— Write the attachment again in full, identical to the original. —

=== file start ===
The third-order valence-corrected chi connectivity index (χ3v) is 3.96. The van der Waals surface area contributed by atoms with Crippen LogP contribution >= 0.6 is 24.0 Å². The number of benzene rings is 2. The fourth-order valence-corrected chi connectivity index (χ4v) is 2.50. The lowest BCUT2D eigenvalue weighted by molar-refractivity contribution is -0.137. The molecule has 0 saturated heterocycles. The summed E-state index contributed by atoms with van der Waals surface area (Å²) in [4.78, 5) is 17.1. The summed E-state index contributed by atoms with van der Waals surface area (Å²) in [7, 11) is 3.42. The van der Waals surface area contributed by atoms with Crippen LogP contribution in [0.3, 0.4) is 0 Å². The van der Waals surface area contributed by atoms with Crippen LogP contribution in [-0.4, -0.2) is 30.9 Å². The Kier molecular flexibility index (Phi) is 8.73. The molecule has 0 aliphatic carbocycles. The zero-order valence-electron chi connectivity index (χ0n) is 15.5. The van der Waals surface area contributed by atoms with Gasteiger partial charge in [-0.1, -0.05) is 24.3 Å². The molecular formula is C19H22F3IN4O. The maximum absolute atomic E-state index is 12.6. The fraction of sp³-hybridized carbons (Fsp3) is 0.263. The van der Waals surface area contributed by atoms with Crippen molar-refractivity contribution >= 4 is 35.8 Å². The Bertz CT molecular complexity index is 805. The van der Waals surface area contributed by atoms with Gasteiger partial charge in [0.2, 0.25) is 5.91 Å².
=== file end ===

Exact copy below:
The third-order valence-corrected chi connectivity index (χ3v) is 3.96. The van der Waals surface area contributed by atoms with Crippen LogP contribution >= 0.6 is 24.0 Å². The number of benzene rings is 2. The fourth-order valence-corrected chi connectivity index (χ4v) is 2.50. The lowest BCUT2D eigenvalue weighted by molar-refractivity contribution is -0.137. The molecule has 0 saturated heterocycles. The summed E-state index contributed by atoms with van der Waals surface area (Å²) in [4.78, 5) is 17.1. The summed E-state index contributed by atoms with van der Waals surface area (Å²) in [7, 11) is 3.42. The van der Waals surface area contributed by atoms with Crippen LogP contribution in [0.3, 0.4) is 0 Å². The van der Waals surface area contributed by atoms with Crippen LogP contribution in [-0.4, -0.2) is 30.9 Å². The Kier molecular flexibility index (Phi) is 8.73. The molecule has 0 aliphatic carbocycles. The zero-order valence-electron chi connectivity index (χ0n) is 15.5. The van der Waals surface area contributed by atoms with Gasteiger partial charge in [-0.1, -0.05) is 24.3 Å². The molecular formula is C19H22F3IN4O. The maximum absolute atomic E-state index is 12.6. The fraction of sp³-hybridized carbons (Fsp3) is 0.263. The van der Waals surface area contributed by atoms with Crippen molar-refractivity contribution >= 4 is 35.8 Å². The Bertz CT molecular complexity index is 805. The van der Waals surface area contributed by atoms with Gasteiger partial charge in [0.2, 0.25) is 5.91 Å².